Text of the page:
Green Tech in Action
All over campus, evidence of HKUST’s focus on innovation in science and technology is in view. Front line facilities staff members install LED lamps in outdoor fixtures, while dining hall workers dutifully sort organic waste into the in-vessel composting machine. The campus is graced with solar and wind powered streetlights, motion sensor activated escalators, a solar thermal water heating system, as well as an interesting micro-scale green roof experiment at one of the residence halls. Many of these projects are student-led or student-initiated.
Once upon a time, environmental projects on campus were limited to those that addressed regulatory compliance, or that focused directly on health and safety, particularly in regards to the research labs.
In 1999 however, HKUST pioneered the use of performance contracting in Hong Kong as a means to finance energy savings projects. To date, HK$5 million in energy costs have been avoided as a result with another HK$2.3 million accruing annually, and many other area institutions have followed suit. The project established HKUST in a leadership role, and administrators used this success as a foundation for further sustainability initiatives.
While HKUST has yet to commit to specific environmental targets, calls to do so are coming in loud and strong, notably from ESSCom. The campus’ student population is projected to increase in the years ahead, and sustainability advocates will need to work hard to keep the university’s ecological footprint in check.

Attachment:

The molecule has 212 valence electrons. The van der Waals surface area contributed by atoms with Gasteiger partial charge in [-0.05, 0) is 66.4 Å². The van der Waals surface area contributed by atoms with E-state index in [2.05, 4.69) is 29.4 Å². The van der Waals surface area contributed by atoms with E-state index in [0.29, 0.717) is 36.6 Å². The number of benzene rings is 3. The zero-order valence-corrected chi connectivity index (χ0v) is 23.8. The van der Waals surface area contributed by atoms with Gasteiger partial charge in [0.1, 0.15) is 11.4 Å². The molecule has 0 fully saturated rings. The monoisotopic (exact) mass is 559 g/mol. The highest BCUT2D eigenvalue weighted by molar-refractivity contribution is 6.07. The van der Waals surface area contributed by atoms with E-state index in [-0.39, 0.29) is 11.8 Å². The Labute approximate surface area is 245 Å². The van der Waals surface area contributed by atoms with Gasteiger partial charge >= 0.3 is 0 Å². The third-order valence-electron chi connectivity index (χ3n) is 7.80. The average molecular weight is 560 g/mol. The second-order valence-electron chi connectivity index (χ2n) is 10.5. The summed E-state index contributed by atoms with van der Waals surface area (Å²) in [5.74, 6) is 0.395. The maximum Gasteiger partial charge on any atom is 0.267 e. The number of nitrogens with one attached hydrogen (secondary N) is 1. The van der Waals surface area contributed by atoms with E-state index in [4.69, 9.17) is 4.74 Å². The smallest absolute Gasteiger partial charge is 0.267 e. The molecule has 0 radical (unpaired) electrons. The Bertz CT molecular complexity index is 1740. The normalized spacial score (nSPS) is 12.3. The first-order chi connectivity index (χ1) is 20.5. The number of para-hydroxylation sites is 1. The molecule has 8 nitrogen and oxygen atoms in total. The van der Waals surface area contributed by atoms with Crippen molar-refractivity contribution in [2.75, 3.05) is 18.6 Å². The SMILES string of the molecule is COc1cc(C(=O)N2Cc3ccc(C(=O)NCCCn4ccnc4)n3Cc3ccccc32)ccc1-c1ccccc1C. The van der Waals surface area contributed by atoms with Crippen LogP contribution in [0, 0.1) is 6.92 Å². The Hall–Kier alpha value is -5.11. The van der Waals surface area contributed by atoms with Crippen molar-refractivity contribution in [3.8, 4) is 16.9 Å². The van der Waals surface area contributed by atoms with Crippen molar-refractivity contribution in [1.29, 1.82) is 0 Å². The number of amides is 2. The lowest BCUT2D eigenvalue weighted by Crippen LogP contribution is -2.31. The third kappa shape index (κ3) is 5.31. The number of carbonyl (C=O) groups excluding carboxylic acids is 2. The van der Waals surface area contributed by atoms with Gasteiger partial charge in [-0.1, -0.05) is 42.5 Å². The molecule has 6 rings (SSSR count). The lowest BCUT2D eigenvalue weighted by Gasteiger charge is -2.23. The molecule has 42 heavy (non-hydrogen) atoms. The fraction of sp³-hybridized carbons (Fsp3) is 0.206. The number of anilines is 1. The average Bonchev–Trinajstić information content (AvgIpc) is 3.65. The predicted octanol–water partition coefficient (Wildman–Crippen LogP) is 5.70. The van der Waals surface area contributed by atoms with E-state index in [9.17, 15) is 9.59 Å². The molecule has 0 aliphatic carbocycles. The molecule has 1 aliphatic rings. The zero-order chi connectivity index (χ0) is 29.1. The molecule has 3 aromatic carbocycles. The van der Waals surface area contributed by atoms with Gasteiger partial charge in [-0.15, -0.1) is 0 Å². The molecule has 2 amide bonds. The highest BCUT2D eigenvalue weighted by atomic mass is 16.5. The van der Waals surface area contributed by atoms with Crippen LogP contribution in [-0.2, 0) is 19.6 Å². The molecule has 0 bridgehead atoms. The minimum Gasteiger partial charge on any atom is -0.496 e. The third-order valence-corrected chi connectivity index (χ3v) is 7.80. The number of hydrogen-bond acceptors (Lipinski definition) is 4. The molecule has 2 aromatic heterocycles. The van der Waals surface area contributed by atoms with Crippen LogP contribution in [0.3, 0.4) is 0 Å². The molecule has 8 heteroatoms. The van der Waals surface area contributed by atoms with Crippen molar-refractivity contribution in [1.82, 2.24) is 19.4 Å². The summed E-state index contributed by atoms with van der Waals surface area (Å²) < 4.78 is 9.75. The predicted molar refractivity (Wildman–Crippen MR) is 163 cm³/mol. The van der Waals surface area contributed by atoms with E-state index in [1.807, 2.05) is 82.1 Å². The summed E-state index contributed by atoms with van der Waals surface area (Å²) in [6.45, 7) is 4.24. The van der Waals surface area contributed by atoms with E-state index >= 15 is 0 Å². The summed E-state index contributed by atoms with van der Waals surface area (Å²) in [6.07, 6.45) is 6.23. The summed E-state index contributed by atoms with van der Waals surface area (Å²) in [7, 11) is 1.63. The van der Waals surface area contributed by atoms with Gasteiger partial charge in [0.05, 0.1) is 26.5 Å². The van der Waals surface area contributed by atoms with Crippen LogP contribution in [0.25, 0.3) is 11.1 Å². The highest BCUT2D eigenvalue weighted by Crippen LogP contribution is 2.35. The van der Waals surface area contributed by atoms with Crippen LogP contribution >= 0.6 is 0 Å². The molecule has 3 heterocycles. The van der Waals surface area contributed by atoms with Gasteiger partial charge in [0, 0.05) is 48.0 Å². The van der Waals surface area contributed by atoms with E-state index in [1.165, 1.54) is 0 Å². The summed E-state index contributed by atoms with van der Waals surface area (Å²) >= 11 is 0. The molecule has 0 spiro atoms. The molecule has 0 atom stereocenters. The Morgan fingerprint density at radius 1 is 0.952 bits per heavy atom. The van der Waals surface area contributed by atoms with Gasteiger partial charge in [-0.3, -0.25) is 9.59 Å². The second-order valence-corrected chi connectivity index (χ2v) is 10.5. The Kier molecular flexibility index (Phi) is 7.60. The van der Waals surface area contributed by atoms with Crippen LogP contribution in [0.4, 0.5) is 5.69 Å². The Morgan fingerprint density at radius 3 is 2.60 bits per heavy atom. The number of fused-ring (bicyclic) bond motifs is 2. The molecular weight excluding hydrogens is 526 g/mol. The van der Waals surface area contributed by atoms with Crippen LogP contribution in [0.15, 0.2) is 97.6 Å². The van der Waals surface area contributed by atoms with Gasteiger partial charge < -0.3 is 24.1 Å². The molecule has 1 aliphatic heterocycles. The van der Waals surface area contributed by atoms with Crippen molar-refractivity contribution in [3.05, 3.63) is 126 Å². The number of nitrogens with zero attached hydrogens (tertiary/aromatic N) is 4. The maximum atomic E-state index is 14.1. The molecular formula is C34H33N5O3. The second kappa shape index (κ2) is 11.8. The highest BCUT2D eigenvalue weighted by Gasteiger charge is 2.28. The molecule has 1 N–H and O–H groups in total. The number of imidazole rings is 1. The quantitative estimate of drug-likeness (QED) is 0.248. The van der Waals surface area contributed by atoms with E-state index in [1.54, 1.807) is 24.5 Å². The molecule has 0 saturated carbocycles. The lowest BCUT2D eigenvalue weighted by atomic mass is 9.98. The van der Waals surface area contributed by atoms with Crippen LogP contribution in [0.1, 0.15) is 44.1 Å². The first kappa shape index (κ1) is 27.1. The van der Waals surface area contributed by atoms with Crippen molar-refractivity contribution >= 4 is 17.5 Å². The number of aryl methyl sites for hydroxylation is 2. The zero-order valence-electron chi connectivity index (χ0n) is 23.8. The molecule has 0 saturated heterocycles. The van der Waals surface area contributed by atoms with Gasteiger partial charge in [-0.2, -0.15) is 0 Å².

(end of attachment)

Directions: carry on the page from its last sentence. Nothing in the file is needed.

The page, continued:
Spirit of Innovation
HKUST, founded in 1991, is a young, forward-looking university with an optimistic worldview. Indeed, the university’s Sustainability Strategy envisions the creation of a “sustainability innovation system” on campus, which will drive change both inside and outside its gates.
Mainland China is just a short drive away from central Hong Kong, and many mainland students are now studying at HKUST. Administrators see China’s economic rise as well as its consequent environmental degradation as an important driver of their sustainability efforts.
As the Sustainability Strategy explains, “The environmental crisis in China is so vast and the need for leadership is so great that we can provide a model with unprecedented potential for impact.”
An upcoming switch from a 3-year to a 4-year curriculum will provide many departments across campus with an ideal opportunity to weave sustainability topics into new syllabi. Professor Lau predicts that by the time the new courses are implemented, most if not all HKUST students with leave the university with some exposure to sustainability concepts.
Both Professor Kwan and his colleague Professor Lau agree that a sustainability-focused campus culture will heighten and enhance the curricular offerings.
“On the cultural side, we both believe that at the end it’s that cultural change that will make us successful or fail,” asserts Lau. “It’s not just what we taught.” Kwan responds, “It’s something they can take with, and practice through their entire lives.”
Visit green.ust.hk or email firstname.lastname@example.org to learn more about sustainability at HKUST.